Can You Run GPUs on Blade Servers?

In the past, a Graphics Processing Unit (GPU) was equated to a workload that was designing something, like building automobiles.  However, over the past few years, organizations have realized that GPUs have more value than utilization in Artificial Intelligence (AI) or Machine Learning (ML).  In fact, a large majority of recent GPU adoption revolved around utilization of GPUs with Virtual Desktop Infrastructure (VDI).   As we look at a “modular infrastructure” (aka blade server) environments, having multiple servers within a small footprint is ideal for VDI.  In today’s blog post, I’m going to review what each blade server vendor offers for GPU options.

Cisco UCS
Going alphabetical, Cisco’s GPU options include both the use of integrated GPU mezzanine cards and expansion through a PCIe node.

Model # of GPUs Supported Supported GPUs
UCS B200 M5 2 Cisco NVIDIA P6 
UCS B480 M5 4 Cisco NVIDIA GRID P6 
UCS X210c M6 2 NVIDIA T4
UCS X440 PCIe Node 4 NVIDIA A100 Tensor Core
NVIDIA T4 Tensor Core

Dell Technologies
The Dell PowerEdge MX architecture currently relies on 3rd party support for GPU support.  One is through Amulet Hotkey.  Amulet developed a shelf that fits within the Dell PowerEdge MX Fabric B that supports up to 8 GPUs.  When you factor in a GPU shelf in Fabric B1 and B2, it offers up to 2 GPUs per MX740c or MX750c blade server (or 4 GPUs per MX840c.)  The most interesting part of this design is that it utilizes the PCIe version of the NVIDIA T4 GPUs – a more current and robust GPU model from NVIDIA.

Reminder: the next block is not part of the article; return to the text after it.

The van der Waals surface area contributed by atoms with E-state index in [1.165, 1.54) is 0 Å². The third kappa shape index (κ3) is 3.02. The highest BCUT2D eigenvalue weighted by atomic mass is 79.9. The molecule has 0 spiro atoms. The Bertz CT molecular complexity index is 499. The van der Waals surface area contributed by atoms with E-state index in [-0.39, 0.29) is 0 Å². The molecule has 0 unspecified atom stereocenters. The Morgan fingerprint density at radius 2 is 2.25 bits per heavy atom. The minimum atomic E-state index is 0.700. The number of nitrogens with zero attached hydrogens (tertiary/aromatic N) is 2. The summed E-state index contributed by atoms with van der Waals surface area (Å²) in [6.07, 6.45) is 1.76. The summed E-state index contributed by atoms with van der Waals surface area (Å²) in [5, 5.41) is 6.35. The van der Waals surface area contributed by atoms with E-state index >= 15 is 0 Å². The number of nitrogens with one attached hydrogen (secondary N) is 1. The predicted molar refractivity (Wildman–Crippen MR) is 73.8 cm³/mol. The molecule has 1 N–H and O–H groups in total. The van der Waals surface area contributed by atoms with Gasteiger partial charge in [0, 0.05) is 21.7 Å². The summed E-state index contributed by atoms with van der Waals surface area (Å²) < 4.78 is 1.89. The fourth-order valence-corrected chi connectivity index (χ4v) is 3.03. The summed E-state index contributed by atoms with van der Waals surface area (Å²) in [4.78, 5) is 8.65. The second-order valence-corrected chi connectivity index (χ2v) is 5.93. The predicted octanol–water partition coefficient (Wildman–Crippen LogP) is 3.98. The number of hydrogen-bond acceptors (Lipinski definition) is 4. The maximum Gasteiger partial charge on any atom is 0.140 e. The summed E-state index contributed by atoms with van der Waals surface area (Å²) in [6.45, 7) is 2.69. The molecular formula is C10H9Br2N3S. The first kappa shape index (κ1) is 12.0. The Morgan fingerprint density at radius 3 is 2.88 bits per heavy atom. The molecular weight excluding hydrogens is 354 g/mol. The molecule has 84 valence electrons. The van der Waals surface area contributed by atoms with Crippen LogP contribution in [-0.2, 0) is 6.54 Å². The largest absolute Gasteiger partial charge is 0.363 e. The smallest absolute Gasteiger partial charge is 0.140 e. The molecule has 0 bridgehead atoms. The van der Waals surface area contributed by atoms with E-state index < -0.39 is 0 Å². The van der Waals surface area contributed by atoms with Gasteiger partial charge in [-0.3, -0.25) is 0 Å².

The other offering is from Liqid.  I blogged about it in detail back in 2020, so check it out if you want specifics, but in general, an individual Dell blade server physically connects to Liqid’s PCIe expansion chassis that holds up to 20 full height, full length GPUs.  (Note – there is an updated design coming with this solution, so I’ll be posting about it as soon as I get details.)

To be completely transparent, I’ve tried to interpret HPE’s QuickSpec documentation on how GPUs are structured, but it doesn’t make sense.   It appears to me that you’ll need to use a PCIe expander if you are using GPUs on HPe Synergy.  If you know with certainty, or know where there is content that helps clarify, please reach out to me on Twitter or via email (bladesmadesimple AT  and I’ll correct this section.

Model # of GPUs Supported Supported GPUs
HPE Synergy 480 Gen 10 Up to 4 with PCIe Expansion Module
HPE Synergy 480 Gen 10 Plus Up to 4 with PCIe Expansion Module
Up to 8 Small Form Factor* w/ PCIe Expansion Module



I don’t think Lenovo has any GPU support on their blade servers.  I dug into their GPU summary PDF and it doesn’t appear to show support.


In summary, the options for GPUs on blade servers are very limited.  For integrated GPUs, Cisco has the advantage, followed by HPe (at the sacrifice of a blade server slot.)  For non-integrated GPU, Dell’s MX is going to be your best option.  Unfortunately, the reality is that not workload fits on a blade server.  Perhaps if GPUs are needed in your environment, you should consider rack servers.  Yes, it’s blasphemous since this is a “blade server blog” but the reality is, sometimes rack servers are a better choice.

Kevin Houston is the founder of With over 24 years of experience in the x86 server marketplace Kevin has a vast array of competitive x86 server knowledge and certifications as well as an in-depth understanding of VMware virtualization. He has worked at Dell Technologies since August 2011 and is a Principal Engineer supporting the East Enterprise Region and is also a CTO Ambassador for the Office of the CTO at Dell Technologies.  #IWork4Dell


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